Danny: I think we’re going to make everybody happy equally, and we’re going to offend everybody equally.
Robert: Personally, I just think it’s really hard to take it seriously. It’s just great timing to see that it has to do with issues that are real ‘cause you watch it with a different eye. If it wasn’t a hot topic right now, you would watch it and not think much about it. It would just be normal backdrop. This just much more recreates the feeling of a true exploitation film from the ‘70s or ‘80s.
How do you feel about this movie being so relevant now?
Robert: There are a lot of real issues and things that go on that, if you’re doing a character like this, you have to have him live in that, in order to have his backdrop. James Bond is in the spy world, so you have to have things that he would really encounter. My point of view was really just to have a fabric and background to be able to put this character in, that will change from movie to movie. It will be some other thing, in the next film, to give it weight ‘cause it just needs that balance. When you have something this outrageous, with a guy running out of a hospital on an intestinal tract, you’ve got to balance it with something that brings it into some kind of reality, otherwise you’re just watching made-up stuff. You need to have the balance.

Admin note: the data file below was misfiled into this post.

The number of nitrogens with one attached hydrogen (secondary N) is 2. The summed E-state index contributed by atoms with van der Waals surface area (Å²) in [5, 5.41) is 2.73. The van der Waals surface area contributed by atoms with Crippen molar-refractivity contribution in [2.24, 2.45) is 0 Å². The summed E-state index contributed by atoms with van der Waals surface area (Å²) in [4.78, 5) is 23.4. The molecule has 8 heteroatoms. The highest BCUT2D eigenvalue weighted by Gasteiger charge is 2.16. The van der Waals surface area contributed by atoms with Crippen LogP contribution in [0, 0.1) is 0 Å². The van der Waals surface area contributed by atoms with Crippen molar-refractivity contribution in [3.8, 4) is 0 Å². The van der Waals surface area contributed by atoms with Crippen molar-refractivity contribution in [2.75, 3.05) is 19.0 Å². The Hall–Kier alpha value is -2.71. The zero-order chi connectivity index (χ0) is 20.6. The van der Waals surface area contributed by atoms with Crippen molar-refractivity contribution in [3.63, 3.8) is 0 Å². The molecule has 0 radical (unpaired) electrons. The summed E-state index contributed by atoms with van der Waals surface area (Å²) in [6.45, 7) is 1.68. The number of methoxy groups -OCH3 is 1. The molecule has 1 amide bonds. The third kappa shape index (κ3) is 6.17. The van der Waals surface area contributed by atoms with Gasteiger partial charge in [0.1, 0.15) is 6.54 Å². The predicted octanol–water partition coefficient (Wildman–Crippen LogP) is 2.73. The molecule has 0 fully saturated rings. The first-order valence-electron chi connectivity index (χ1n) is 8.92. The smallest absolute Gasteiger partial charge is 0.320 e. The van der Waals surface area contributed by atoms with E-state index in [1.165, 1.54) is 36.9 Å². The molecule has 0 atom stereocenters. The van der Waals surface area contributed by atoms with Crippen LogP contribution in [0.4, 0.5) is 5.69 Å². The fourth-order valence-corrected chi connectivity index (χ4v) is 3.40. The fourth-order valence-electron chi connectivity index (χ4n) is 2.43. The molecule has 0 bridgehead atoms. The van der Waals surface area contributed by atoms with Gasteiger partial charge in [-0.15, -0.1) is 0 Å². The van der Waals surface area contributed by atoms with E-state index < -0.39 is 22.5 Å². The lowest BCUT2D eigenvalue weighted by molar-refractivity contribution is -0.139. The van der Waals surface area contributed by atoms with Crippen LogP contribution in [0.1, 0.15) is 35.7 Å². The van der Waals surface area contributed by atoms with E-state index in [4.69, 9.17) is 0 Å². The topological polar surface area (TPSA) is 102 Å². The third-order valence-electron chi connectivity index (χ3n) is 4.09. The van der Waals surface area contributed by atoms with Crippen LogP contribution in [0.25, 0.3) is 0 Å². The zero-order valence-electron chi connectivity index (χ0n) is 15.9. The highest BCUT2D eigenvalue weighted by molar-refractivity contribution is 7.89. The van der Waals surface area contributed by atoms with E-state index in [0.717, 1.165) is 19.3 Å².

Danny: Along the border, only 4% of the people believe there’s an immigration problem. The other 96% are saying “Que dijo?” We had fun making this movie. The movie is made to entertain. But, any movie that you do, somebody is going to be able to take something negative out of it because of the issues that are at hand. I had a blast making this movie, and the whole cast did. I think we’ll offend everybody equally, and we’ll make everybody happy equally.
What was your favorite Machete kill?
Danny: When I take three heads off at once.
Robert: The intestine one is a good one. The music helps build that up.
Robert, are you working on Spy Kids 4?
Robert: Yes, we start shooting that in a few weeks. There are new kids. I don’t know how much more I can say. I can’t give away too much, but it’s going to be really awesome.
Are you using sets or green screen?
Robert: It’s a lot like the first one, so there is some green screen, but mostly sets. It’s more real.
Are you also going to do Deadpool?
Robert: I don’t know. I’m not sure what I’m going to do next. That’s still in the brain.